Th: “And do you want to see into those problems so you have the information you want?”
Pt: “Yes.”
Th: “Since I can’t see into you, would you be willing to look into yourself to find the information you need?”
Continue until she tenses up a bit and can cognize. Then, you must ask about her feelings: “Something about making this choice to look into your problems stirs up feelings and anxiety here. Do you have any idea what feelings might be coming up here about the therapy that could be making you anxious?”
You must provide a pathway for her to see and feel feelings inside herself toward you. Otherwise, she will project onto you: ‘my feelings aren’t in me; they’re in you.’ If you don’t explore those feelings and deactivate the projection, the patient takes a second step: ‘my feelings aren’t in me; they’re in a hallucinated voice, or they are in the people at my apartment building.’ Projection onto you is the patient’s attempt to begin to look at feelings in her. If we don’t explore her feelings toward us, her feelings will travel into the environment and other people.
As you work this way with a severely fragile patient, you will begin to see how she responds to treatment. Many patients respond well, but it requires a rapid capacity for recognizing splitting and projection, and knowing how to address it. Get the best supervision you can get. This is not a case to work with if you are a beginning therapist. On Allan Abbass’s website there is a lovely paper he and some Australian colleagues wrote on working with eating disordered patients. It’s essentially a primer on how to work with severe fragility. You can also find some excellent hints on how to work with this kind of patient in Allan’s recent book, Reaching through the Resistance. Buy it!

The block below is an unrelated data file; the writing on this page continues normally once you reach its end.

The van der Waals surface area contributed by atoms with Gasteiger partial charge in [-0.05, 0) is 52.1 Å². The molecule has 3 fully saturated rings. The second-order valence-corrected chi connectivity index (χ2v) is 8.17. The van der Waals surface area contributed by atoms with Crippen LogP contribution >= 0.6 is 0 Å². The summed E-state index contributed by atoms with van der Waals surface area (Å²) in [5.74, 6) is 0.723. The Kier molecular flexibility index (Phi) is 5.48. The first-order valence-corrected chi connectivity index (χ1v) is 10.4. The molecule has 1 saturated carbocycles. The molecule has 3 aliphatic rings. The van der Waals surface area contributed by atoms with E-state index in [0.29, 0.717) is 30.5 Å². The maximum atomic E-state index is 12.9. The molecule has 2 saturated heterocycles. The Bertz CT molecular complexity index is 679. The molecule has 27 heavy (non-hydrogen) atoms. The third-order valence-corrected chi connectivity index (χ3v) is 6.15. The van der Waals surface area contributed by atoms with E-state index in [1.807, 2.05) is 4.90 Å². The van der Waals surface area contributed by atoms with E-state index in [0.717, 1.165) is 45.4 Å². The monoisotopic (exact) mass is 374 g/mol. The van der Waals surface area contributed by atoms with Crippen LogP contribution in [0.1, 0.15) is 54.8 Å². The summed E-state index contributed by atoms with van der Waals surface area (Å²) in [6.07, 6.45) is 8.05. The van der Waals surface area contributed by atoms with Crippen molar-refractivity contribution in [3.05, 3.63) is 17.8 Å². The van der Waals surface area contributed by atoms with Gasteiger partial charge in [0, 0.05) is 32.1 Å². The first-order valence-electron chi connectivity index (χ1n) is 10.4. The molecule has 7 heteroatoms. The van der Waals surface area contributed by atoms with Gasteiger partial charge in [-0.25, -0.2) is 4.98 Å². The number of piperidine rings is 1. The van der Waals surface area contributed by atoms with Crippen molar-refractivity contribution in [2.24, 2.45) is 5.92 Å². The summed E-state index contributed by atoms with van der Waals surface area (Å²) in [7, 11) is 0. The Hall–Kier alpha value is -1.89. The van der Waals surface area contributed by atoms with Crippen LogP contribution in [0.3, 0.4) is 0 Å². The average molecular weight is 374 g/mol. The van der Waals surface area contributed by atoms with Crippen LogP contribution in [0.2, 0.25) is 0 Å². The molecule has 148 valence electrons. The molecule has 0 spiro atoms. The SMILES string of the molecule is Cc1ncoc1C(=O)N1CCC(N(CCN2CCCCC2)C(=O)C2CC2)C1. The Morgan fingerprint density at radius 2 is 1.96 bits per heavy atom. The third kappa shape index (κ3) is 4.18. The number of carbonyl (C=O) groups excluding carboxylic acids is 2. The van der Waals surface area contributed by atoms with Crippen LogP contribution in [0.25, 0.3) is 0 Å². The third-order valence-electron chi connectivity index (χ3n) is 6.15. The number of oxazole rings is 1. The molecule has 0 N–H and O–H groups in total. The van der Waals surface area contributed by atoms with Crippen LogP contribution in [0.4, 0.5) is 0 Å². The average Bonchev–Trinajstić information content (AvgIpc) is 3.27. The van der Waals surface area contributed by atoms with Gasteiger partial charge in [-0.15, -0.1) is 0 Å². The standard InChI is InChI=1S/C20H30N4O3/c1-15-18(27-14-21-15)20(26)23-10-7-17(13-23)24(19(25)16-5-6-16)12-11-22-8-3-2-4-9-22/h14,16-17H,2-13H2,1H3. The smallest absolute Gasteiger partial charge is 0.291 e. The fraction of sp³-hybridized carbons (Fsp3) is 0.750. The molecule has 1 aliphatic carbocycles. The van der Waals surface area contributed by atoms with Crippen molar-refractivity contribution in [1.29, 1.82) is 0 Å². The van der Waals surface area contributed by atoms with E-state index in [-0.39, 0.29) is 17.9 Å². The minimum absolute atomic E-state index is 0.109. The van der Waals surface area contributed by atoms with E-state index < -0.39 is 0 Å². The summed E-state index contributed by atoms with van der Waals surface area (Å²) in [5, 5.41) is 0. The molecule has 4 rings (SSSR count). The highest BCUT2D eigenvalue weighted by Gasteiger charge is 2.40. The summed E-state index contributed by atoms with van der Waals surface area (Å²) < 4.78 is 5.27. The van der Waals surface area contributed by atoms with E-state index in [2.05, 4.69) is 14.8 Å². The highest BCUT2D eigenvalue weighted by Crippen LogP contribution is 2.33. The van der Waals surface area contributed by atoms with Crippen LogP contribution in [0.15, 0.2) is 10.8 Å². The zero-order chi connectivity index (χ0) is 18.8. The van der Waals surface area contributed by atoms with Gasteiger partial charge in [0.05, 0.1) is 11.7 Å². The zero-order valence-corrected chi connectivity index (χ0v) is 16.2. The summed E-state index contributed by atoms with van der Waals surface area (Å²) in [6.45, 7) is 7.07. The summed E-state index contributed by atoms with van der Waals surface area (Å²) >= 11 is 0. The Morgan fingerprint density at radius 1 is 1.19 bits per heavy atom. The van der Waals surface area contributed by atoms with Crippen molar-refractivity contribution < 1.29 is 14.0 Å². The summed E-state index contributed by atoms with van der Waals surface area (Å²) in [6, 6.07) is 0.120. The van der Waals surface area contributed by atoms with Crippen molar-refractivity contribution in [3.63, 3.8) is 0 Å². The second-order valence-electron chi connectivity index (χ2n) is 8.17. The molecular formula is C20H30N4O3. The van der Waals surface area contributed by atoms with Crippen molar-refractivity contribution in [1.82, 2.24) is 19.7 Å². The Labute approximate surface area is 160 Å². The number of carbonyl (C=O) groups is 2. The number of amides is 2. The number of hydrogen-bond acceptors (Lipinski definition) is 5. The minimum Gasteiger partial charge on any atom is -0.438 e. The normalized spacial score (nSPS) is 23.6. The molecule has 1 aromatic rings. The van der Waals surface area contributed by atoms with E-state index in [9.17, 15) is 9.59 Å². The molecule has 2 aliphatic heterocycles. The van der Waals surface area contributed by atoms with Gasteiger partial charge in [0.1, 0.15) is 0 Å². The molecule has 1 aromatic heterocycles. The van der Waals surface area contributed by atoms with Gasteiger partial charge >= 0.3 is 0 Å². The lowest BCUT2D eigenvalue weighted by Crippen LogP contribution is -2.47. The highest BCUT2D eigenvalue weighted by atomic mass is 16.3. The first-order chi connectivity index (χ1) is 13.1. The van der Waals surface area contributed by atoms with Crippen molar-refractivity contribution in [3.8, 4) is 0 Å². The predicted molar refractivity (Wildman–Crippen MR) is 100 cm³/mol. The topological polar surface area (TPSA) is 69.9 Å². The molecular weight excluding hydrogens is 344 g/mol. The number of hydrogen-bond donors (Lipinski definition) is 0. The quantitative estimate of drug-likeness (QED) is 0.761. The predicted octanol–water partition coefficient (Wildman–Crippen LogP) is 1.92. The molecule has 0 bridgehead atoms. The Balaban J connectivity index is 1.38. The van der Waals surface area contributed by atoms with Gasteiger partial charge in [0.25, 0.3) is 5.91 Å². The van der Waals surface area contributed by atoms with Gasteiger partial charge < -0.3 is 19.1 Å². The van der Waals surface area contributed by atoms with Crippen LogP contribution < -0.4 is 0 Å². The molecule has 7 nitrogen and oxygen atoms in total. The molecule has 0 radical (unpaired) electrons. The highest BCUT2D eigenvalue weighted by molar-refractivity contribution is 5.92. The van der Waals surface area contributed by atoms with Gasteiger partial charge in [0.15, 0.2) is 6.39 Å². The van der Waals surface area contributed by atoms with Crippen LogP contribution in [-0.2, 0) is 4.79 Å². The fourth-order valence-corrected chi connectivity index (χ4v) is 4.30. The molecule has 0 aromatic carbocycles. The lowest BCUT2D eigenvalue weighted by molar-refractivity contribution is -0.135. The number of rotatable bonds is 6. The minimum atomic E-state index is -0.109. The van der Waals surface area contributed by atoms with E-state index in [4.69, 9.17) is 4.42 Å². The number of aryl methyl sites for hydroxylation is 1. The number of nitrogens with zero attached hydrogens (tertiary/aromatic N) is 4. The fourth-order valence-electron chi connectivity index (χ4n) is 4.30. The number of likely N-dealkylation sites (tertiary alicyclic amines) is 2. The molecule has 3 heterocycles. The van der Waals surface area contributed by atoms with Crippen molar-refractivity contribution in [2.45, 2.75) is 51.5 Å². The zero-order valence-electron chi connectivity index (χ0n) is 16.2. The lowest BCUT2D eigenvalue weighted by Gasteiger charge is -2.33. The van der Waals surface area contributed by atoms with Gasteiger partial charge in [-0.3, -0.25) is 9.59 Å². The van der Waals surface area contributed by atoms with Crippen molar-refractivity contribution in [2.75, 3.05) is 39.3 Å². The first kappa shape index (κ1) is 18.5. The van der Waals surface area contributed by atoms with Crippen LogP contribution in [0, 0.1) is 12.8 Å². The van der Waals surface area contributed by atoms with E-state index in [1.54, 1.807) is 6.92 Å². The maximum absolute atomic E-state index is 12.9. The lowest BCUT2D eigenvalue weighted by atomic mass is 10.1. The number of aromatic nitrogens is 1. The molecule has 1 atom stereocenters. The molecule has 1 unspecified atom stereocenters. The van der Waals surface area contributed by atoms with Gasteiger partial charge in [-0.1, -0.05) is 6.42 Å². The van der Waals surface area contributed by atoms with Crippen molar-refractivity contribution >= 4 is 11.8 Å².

Take home point: when regulating the anxiety with a severely fragile patient, assess the resulting rise of feelings immediately before the patient goes to splitting and projection. Otherwise, she will suddenly regress. Cognize about the mixed feelings to block splitting and cognize about projection to increase the capacity to bear feelings internally without relocating them externally. These are among the first steps we take when integrating the personality of the severely fragile patient.

This therapy will fail!

“Some patient called me and asked me about fearing pigeons. In my opinion, this is the best way to ignore herself. She is forcing me to talk about pigeons instead of herself. As a result, I think the therapy will be failed just before beginning. What do you think?” Thanks to one of our community members for asking this question!
How can we know if the therapy will fail? We have not met her yet. If we do not sit with her and explore, how can we know her capacity, her degree of motivation, even her other difficulties. If we give up before we have met her, we are responding to our own projections (She is hopeless.), not to her.
Instead, we need to be the welcoming openness in which the unknown of this woman may be revealed to us and to her. Due to our fear of the unknown, the patient as mystery, we are often tempted to “predict” [fancy word for therapist projection]. Instead, we must let go of our desire to “know” her before we have had the chance to come to know her. And we must let go of our desire that she be a certain way. Otherwise, we will be relating to our desire, not to her.
She will “force” you talk about pigeons? She must have very great powers to do such a thing! In my experience, no patient can “force” me to do anything. She can ask me to do something. I can say yes to her and no to myself, and then blame her for my choice. Or I can say no to her and yes to myself. Or it may be saying yes to her feels like a yes to me too, and then I’ll do it. If she insists on talking about pigeons rather than her inner life, this can be dealt with as we would with any defense involving self-neglect.
And let’s not forget. No matter how much I know a patient even after a therapy, she is always something other and greater than any idea I can have about her. Can we accept that we do not know the future of this patient? Can we let go of our ideas which are a substitute for living with, being with, another person? Can we bear this unknown we enter into each day? The challenge of therapy: how to be the welcoming openness to the mystery that is another person.